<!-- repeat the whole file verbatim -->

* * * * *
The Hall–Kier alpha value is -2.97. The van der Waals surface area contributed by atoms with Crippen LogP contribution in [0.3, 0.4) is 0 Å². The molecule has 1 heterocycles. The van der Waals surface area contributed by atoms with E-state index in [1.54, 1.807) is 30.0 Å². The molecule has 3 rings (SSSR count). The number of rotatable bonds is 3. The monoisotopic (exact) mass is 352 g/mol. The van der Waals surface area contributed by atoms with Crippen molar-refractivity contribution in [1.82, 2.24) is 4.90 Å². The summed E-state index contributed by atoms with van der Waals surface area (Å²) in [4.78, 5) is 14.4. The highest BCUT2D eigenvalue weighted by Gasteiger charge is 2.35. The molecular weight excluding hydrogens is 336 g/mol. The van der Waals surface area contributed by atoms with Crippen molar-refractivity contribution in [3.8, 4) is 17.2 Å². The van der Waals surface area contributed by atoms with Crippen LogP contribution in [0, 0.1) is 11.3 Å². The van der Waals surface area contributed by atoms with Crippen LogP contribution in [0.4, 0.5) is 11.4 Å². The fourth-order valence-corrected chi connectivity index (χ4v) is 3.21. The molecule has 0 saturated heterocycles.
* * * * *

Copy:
The Hall–Kier alpha value is -2.97. The van der Waals surface area contributed by atoms with Crippen LogP contribution in [0.3, 0.4) is 0 Å². The molecule has 1 heterocycles. The van der Waals surface area contributed by atoms with E-state index in [1.54, 1.807) is 30.0 Å². The molecule has 3 rings (SSSR count). The number of rotatable bonds is 3. The monoisotopic (exact) mass is 352 g/mol. The van der Waals surface area contributed by atoms with Crippen molar-refractivity contribution in [1.82, 2.24) is 4.90 Å². The summed E-state index contributed by atoms with van der Waals surface area (Å²) in [4.78, 5) is 14.4. The highest BCUT2D eigenvalue weighted by Gasteiger charge is 2.35. The molecular weight excluding hydrogens is 336 g/mol. The van der Waals surface area contributed by atoms with Crippen molar-refractivity contribution in [3.8, 4) is 17.2 Å². The van der Waals surface area contributed by atoms with Crippen LogP contribution in [0, 0.1) is 11.3 Å². The van der Waals surface area contributed by atoms with Crippen LogP contribution in [0.4, 0.5) is 11.4 Å². The fourth-order valence-corrected chi connectivity index (χ4v) is 3.21. The molecule has 0 saturated heterocycles.